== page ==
But I can get some glimpses. Where?
Art. The lie that tells the truth.
In art, we find an artist’s perspective of the world. The artist, when putting pen to paper or brush to canvass or fingertip to keyboard, is about to create a window into their view of the universe. And the artist cannot lie. The artist is completely incapable of lying. Because even in their lie there is a reflection of the truth.
If Magritte had titled his pipe painting “This Really Is a Pipe”, he would have been lying. But he would have been lying with the knowledge that it was not a pipe, and those who understood the lie would get a glimpse of truth.
The artist, in trying to lie, gives a view of the truth.
And a view of the Truth.
The artist cannot help it. That’s just the way of things. Even artists who are actively trying to make statements against Truth, in their own rebellion against Truth, are acknowledging Truth. Revealing Truth.
The Truth is revealed in the lie.
As a writer who believes in absolute Truth, I find myself drawn to other writers who believe in absolute Truth, C.S. Lewis is one.
C.S. Lewis loved the myths of the North. As an avowed atheist Lewis believed that God did not exist. (Then again, his first book -- a book of poetry called Spirits in Bondage -- comes off as a possible example of “The lady doth protest too much, methinks.” He spends much time exploring how God does no exist, but just in case he spends some more time exploring how ugly and evil God is. Oh, and Nature is beautiful and good.) Meanwhile, his good buddy J.R.R. Tolkien, a devout Catholic had been trying to “evangelize” Lewis. (Much to the chagrin of many of Tokien’s fans, the writer of The Lord of the Rings was a VERY religious man who believed in God. And Jesus. And good and evil. And sin.)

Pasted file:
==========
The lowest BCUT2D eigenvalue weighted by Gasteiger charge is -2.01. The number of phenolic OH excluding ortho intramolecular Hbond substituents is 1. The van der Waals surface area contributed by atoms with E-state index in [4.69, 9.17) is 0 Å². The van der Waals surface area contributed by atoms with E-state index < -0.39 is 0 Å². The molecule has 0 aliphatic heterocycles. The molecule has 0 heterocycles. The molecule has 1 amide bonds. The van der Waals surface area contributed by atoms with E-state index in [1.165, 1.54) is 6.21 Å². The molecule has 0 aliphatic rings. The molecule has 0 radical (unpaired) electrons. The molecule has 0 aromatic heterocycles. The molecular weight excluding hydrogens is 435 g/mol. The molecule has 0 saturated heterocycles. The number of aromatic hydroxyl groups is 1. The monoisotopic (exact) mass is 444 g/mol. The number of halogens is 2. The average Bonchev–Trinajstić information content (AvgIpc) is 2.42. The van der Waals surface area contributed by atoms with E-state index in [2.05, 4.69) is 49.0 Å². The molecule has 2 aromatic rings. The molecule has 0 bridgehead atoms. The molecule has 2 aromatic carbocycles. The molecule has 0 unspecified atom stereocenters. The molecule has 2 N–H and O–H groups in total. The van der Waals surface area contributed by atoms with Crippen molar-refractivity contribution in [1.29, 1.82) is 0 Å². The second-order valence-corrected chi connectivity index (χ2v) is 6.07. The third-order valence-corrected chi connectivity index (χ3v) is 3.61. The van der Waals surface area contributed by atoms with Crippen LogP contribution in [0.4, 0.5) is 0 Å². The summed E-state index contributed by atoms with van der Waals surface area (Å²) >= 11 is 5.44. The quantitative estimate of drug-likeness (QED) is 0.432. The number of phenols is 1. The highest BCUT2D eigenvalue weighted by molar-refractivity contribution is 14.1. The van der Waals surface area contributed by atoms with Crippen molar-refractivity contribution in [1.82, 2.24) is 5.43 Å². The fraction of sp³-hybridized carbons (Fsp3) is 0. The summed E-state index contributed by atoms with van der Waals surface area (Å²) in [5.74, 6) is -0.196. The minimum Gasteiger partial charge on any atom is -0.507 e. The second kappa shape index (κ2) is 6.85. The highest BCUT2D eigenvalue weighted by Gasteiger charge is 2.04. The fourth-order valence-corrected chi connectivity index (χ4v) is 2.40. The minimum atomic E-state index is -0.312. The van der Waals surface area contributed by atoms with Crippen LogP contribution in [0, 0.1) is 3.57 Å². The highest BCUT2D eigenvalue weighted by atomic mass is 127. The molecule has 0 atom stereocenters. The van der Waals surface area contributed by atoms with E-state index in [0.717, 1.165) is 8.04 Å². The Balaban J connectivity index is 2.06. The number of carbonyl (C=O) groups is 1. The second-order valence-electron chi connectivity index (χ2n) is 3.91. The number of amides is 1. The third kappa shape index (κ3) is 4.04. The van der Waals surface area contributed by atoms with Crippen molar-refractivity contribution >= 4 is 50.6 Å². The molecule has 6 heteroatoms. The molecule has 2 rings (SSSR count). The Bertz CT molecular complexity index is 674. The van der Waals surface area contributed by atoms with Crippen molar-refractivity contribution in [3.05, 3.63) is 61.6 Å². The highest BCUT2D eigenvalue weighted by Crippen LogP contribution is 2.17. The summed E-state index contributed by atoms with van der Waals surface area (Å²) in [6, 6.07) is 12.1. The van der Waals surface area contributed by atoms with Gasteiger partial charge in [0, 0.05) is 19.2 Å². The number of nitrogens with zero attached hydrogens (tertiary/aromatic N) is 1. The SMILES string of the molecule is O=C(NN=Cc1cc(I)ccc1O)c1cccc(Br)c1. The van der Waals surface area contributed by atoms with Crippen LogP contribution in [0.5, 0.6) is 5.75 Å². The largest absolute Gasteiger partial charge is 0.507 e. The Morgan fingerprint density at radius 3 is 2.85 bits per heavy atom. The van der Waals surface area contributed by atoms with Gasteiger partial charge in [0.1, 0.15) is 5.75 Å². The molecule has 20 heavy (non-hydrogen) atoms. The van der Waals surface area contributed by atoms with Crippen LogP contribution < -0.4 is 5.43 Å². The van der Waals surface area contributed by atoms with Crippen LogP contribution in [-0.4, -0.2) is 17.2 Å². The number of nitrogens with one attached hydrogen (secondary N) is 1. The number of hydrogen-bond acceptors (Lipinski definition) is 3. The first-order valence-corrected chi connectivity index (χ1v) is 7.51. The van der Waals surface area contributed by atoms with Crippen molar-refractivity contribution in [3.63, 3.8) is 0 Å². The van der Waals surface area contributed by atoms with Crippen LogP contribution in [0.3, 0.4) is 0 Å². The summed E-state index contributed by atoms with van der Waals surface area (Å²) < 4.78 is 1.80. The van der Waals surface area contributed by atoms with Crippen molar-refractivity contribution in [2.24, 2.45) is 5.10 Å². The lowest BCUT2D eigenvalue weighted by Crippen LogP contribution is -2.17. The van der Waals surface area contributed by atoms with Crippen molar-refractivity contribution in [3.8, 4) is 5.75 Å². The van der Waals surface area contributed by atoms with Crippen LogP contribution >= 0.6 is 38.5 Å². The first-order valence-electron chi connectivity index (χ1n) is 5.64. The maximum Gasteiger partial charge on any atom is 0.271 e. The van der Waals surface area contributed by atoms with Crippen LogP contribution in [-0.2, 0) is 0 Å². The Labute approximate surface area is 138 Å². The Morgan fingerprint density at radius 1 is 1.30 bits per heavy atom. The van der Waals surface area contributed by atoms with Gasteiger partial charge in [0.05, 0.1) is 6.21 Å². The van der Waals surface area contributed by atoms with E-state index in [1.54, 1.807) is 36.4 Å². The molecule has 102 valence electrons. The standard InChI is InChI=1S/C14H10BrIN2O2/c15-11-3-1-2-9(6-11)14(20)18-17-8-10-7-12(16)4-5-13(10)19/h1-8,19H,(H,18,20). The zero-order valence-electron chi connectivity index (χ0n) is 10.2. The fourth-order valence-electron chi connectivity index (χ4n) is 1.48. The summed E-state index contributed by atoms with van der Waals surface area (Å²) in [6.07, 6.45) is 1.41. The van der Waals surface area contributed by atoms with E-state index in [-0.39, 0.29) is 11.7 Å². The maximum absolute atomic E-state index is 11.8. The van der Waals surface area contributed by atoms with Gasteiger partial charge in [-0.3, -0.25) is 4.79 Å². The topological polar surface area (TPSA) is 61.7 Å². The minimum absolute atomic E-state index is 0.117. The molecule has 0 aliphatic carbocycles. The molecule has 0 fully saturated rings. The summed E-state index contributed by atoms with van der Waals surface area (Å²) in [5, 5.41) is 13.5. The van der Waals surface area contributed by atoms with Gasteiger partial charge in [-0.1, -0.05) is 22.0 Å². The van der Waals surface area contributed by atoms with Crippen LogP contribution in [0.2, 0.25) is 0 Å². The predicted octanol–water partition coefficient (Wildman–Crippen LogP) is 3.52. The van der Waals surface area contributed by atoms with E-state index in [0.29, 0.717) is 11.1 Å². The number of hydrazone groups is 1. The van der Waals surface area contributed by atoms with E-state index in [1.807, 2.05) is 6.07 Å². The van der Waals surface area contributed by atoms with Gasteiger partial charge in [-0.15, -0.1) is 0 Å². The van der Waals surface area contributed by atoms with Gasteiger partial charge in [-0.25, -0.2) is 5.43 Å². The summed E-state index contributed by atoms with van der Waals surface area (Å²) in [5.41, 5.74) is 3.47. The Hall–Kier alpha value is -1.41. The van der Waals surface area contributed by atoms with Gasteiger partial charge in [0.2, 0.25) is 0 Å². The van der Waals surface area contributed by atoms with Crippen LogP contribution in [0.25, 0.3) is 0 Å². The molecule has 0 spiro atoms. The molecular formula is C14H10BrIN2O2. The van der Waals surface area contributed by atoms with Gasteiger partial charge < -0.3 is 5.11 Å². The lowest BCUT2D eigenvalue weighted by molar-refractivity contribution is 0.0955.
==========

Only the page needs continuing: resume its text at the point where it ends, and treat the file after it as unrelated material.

One evening, C.S. Lewis and J.R.R. Tolkien were discussing myth. Lewis said, “. . . if I met the idea of a god sacrificing himself. . . I liked it very much and was mysteriously moved by it,” as in the tales of Balder, Adonis, and Bacchus, but of course they were not true. Tolkien, surprisingly, disagreed, saying he believed “myths, like everything else, originated from God, and they preserved, sometimes in a disguised or distorted form, something of God’s truth.”